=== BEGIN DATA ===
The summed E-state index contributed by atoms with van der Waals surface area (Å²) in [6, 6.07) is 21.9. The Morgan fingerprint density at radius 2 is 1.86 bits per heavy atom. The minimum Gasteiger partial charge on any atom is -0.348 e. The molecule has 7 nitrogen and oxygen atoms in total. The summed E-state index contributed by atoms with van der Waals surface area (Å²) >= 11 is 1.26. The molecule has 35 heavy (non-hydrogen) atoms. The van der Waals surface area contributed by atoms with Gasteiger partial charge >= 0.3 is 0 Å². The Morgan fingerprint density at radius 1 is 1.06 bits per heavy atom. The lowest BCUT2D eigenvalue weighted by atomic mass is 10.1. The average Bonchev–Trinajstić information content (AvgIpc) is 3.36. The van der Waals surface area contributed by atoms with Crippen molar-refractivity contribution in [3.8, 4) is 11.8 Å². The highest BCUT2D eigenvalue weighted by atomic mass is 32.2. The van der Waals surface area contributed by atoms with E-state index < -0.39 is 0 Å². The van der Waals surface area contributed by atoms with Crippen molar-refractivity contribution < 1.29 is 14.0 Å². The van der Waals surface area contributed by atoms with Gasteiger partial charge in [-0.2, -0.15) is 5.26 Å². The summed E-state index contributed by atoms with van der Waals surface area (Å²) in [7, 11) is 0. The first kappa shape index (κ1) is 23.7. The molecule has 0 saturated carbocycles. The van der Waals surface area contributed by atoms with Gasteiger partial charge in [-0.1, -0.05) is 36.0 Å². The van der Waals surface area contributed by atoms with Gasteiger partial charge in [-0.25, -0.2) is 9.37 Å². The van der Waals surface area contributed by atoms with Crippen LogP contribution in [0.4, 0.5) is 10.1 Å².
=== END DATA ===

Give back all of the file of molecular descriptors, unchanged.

The summed E-state index contributed by atoms with van der Waals surface area (Å²) in [6, 6.07) is 21.9. The Morgan fingerprint density at radius 2 is 1.86 bits per heavy atom. The minimum Gasteiger partial charge on any atom is -0.348 e. The molecule has 7 nitrogen and oxygen atoms in total. The summed E-state index contributed by atoms with van der Waals surface area (Å²) >= 11 is 1.26. The molecule has 35 heavy (non-hydrogen) atoms. The van der Waals surface area contributed by atoms with Gasteiger partial charge >= 0.3 is 0 Å². The Morgan fingerprint density at radius 1 is 1.06 bits per heavy atom. The lowest BCUT2D eigenvalue weighted by atomic mass is 10.1. The average Bonchev–Trinajstić information content (AvgIpc) is 3.36. The van der Waals surface area contributed by atoms with Crippen molar-refractivity contribution in [3.8, 4) is 11.8 Å². The highest BCUT2D eigenvalue weighted by atomic mass is 32.2. The van der Waals surface area contributed by atoms with E-state index < -0.39 is 0 Å². The van der Waals surface area contributed by atoms with Crippen molar-refractivity contribution < 1.29 is 14.0 Å². The van der Waals surface area contributed by atoms with Gasteiger partial charge in [-0.2, -0.15) is 5.26 Å². The summed E-state index contributed by atoms with van der Waals surface area (Å²) in [7, 11) is 0. The first kappa shape index (κ1) is 23.7. The molecule has 0 saturated carbocycles. The van der Waals surface area contributed by atoms with Gasteiger partial charge in [-0.1, -0.05) is 36.0 Å². The van der Waals surface area contributed by atoms with Gasteiger partial charge in [-0.25, -0.2) is 9.37 Å². The van der Waals surface area contributed by atoms with Crippen LogP contribution in [0.4, 0.5) is 10.1 Å².